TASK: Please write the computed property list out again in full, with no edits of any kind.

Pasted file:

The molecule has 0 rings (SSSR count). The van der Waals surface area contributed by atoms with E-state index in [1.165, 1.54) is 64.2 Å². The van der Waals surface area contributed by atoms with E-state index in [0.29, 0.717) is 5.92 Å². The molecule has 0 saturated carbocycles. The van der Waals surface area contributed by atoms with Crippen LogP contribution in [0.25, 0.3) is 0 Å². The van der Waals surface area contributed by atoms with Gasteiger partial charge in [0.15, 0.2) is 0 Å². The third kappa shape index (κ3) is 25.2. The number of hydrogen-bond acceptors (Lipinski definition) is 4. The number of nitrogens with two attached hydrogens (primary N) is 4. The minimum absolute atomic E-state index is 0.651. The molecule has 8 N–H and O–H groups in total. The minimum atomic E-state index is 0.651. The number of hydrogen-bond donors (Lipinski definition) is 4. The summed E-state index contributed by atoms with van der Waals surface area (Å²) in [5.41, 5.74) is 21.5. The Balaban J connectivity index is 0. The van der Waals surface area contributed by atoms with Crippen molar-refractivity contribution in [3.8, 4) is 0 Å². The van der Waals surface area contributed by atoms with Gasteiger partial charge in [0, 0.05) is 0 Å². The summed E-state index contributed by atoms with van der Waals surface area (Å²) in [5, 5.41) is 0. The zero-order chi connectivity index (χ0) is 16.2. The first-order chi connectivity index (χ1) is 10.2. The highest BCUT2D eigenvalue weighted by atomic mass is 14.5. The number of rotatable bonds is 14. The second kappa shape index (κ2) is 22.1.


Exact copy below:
The molecule has 0 rings (SSSR count). The van der Waals surface area contributed by atoms with E-state index in [1.165, 1.54) is 64.2 Å². The van der Waals surface area contributed by atoms with E-state index in [0.29, 0.717) is 5.92 Å². The molecule has 0 saturated carbocycles. The van der Waals surface area contributed by atoms with Crippen LogP contribution in [0.25, 0.3) is 0 Å². The van der Waals surface area contributed by atoms with Gasteiger partial charge in [0.15, 0.2) is 0 Å². The third kappa shape index (κ3) is 25.2. The number of hydrogen-bond acceptors (Lipinski definition) is 4. The number of nitrogens with two attached hydrogens (primary N) is 4. The minimum absolute atomic E-state index is 0.651. The molecule has 8 N–H and O–H groups in total. The minimum atomic E-state index is 0.651. The number of hydrogen-bond donors (Lipinski definition) is 4. The summed E-state index contributed by atoms with van der Waals surface area (Å²) in [5.41, 5.74) is 21.5. The Balaban J connectivity index is 0. The van der Waals surface area contributed by atoms with Crippen molar-refractivity contribution in [3.8, 4) is 0 Å². The van der Waals surface area contributed by atoms with Gasteiger partial charge in [0, 0.05) is 0 Å². The summed E-state index contributed by atoms with van der Waals surface area (Å²) in [5, 5.41) is 0. The zero-order chi connectivity index (χ0) is 16.2. The first-order chi connectivity index (χ1) is 10.2. The highest BCUT2D eigenvalue weighted by atomic mass is 14.5. The number of rotatable bonds is 14. The second kappa shape index (κ2) is 22.1.